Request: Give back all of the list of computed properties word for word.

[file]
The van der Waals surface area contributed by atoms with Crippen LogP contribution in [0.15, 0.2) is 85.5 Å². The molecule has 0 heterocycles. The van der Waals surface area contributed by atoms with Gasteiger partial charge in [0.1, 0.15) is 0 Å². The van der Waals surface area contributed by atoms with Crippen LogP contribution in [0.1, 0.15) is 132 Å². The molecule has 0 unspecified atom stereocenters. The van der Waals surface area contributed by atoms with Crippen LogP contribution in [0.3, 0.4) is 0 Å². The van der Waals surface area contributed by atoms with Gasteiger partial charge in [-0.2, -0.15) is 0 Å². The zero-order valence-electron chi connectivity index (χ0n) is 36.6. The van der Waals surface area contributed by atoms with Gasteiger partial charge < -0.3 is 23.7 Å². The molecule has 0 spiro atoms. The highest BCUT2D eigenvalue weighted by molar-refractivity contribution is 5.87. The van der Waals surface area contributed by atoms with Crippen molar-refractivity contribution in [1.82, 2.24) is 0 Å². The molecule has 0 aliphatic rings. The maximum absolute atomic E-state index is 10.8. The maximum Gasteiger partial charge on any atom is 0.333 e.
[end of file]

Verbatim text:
The van der Waals surface area contributed by atoms with Crippen LogP contribution in [0.15, 0.2) is 85.5 Å². The molecule has 0 heterocycles. The van der Waals surface area contributed by atoms with Gasteiger partial charge in [0.1, 0.15) is 0 Å². The van der Waals surface area contributed by atoms with Crippen LogP contribution in [0.1, 0.15) is 132 Å². The molecule has 0 unspecified atom stereocenters. The van der Waals surface area contributed by atoms with Crippen LogP contribution in [0.3, 0.4) is 0 Å². The van der Waals surface area contributed by atoms with Gasteiger partial charge in [-0.2, -0.15) is 0 Å². The zero-order valence-electron chi connectivity index (χ0n) is 36.6. The van der Waals surface area contributed by atoms with Gasteiger partial charge < -0.3 is 23.7 Å². The molecule has 0 spiro atoms. The highest BCUT2D eigenvalue weighted by molar-refractivity contribution is 5.87. The van der Waals surface area contributed by atoms with Crippen molar-refractivity contribution in [1.82, 2.24) is 0 Å². The molecule has 0 aliphatic rings. The maximum absolute atomic E-state index is 10.8. The maximum Gasteiger partial charge on any atom is 0.333 e.